Index performance with high context counts


We use Marmotta's KiWi triplestore with a PostgreSQL database. Marmotta stores RDF triples in the triples table, and each triple is joined to a context, where triples.context equals in the nodes table.

At DPLA, our triples include many contexts, and some contexts are shared by a majority of our triples.  There are a few contexts that appear many times in the triples table, and many contexts that appear once or only a few times.

All relational databases that have indexes have to decide when it's more efficient to use an index, or when it's best to read rows directly from a table.  The latter condition is known as a full table scan, or sequential scan.  If the database server thinks that a column has low uniqueness – low cardinality – it often decides that the index won't provide any benefit in finding rows that are selected.  If it has to read a large number of index records, and then go to the table to look up table records for each member of that list, it may take more time than simply doing a full table scan.  Tables like our triples table can confuse the database into thinking that using the index is not useful, when, in reality, our particular query would benefit from it.  If we select rows that exclude the low-cardinality values, the index will be useful after all.

PostgreSQL provides tunable parameters that can be used to specify how it should analyze particular tables, if they have unusual characteristics.  There is also a clause that can be specified in the creation of an index that governs which rows of the table will be indexed, leading to the creation of what's known as a "partial index."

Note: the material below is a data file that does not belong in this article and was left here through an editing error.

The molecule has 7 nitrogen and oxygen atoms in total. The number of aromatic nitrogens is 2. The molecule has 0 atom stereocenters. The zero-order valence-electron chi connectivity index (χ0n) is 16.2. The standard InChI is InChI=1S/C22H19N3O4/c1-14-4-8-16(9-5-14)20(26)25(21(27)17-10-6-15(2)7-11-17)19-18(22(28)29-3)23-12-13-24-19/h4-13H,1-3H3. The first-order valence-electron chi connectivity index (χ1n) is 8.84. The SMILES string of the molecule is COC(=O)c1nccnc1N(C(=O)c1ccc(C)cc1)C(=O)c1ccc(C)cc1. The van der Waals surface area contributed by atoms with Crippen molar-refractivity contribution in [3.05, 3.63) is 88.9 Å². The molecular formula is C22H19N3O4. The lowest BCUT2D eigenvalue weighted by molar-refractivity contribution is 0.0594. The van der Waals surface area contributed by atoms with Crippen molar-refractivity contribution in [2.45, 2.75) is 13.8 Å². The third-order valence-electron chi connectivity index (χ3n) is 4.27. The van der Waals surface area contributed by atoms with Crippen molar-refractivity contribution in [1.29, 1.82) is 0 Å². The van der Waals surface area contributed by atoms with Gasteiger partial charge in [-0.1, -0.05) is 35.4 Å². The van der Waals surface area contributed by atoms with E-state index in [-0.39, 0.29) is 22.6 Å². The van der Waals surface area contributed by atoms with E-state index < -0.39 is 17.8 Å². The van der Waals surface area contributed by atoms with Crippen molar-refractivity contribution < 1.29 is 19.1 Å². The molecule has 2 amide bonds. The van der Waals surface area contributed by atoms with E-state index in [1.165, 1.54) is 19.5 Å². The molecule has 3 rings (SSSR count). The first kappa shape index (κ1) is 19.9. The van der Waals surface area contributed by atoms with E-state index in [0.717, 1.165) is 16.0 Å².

Marmotta creates a triples table when it is first run that has a partial index on triples.context "WHERE deleted = false".

DPLA usage pattern and problem

In the course of one of our harvests, there are very frequent queries that update triples to set deleted equal to true for triples that belong to a certain context:

UPDATE triples SET deleted = true, deletedAt = now() WHERE context = '<the context id>';

When we looked at the execution plan of these queries, we found that they were doing full table scans.  Keep in mind that an UPDATE has to first find the row that needs updating.

Looking at the indices on the table, we noted that there is a multicolumn index that includes the context column as the first column in the list, which would normally allow the index to be used for query keys on context like the one above:

"idx_triples_cspo" btree (context, subject, predicate, object) WHERE deleted = false

The only issue with this is that idx_triples_cspo is a partial index, where `deleted = false`.  This does not allow it to be used for the UPDATE query above, which does not specify "WHERE deleted = false".

As the triples table grew to many millions of rows, these full table scans started to make each UPDATE query take four seconds or more to complete.

It is likely that this issue has not been obvious in other installations, because nobody has attempted to load the number of LDP records that we have here at the DPLA.


We created a new full index on triples.context (without the "WHERE" clause).  This allows an UPDATE statement without a WHERE clause to use the index.

We also increased the cost of a sequential table scan in the tablespace that contains the triples table:


alter tablespace marmotta_1 set (seq_page_cost = 2);

Finally, we altered the column definition for triples.context to change the way PostgreSQL analyzes it.  We told it to consider a larger number of most-frequent distinct values for the column, which leads to a more accurate estimated distinct-value count being made available to the Query Planner.  This requires more storage for this table's statistics, and makes it take longer to analyze, which is why PostgreSQL's default is lower.  You have to make it do extra work for you if you have a table with unusual characteristics.

alter table triples alter column context set statistics 5000;

Following these changes, queries that used to take four seconds or more to complete – sometimes up in the 20 second range – began taking milliseconds.